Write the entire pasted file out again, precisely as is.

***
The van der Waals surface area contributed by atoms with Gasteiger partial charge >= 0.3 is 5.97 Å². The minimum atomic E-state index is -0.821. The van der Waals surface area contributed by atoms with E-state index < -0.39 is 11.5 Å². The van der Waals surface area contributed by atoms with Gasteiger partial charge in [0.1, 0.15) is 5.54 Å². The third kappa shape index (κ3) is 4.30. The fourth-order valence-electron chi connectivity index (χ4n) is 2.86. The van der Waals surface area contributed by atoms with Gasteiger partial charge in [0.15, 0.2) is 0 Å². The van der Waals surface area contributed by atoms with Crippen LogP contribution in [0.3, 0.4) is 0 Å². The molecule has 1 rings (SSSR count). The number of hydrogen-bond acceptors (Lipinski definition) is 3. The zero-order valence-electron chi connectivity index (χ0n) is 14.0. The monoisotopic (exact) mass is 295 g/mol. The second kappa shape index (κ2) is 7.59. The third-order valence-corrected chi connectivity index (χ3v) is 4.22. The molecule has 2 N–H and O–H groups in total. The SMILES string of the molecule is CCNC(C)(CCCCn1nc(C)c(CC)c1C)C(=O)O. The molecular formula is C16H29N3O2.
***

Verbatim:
The van der Waals surface area contributed by atoms with Gasteiger partial charge >= 0.3 is 5.97 Å². The minimum atomic E-state index is -0.821. The van der Waals surface area contributed by atoms with E-state index < -0.39 is 11.5 Å². The van der Waals surface area contributed by atoms with Gasteiger partial charge in [0.1, 0.15) is 5.54 Å². The third kappa shape index (κ3) is 4.30. The fourth-order valence-electron chi connectivity index (χ4n) is 2.86. The van der Waals surface area contributed by atoms with Gasteiger partial charge in [0.15, 0.2) is 0 Å². The van der Waals surface area contributed by atoms with Crippen LogP contribution in [0.3, 0.4) is 0 Å². The molecule has 1 rings (SSSR count). The number of hydrogen-bond acceptors (Lipinski definition) is 3. The zero-order valence-electron chi connectivity index (χ0n) is 14.0. The monoisotopic (exact) mass is 295 g/mol. The second kappa shape index (κ2) is 7.59. The third-order valence-corrected chi connectivity index (χ3v) is 4.22. The molecule has 2 N–H and O–H groups in total. The SMILES string of the molecule is CCNC(C)(CCCCn1nc(C)c(CC)c1C)C(=O)O. The molecular formula is C16H29N3O2.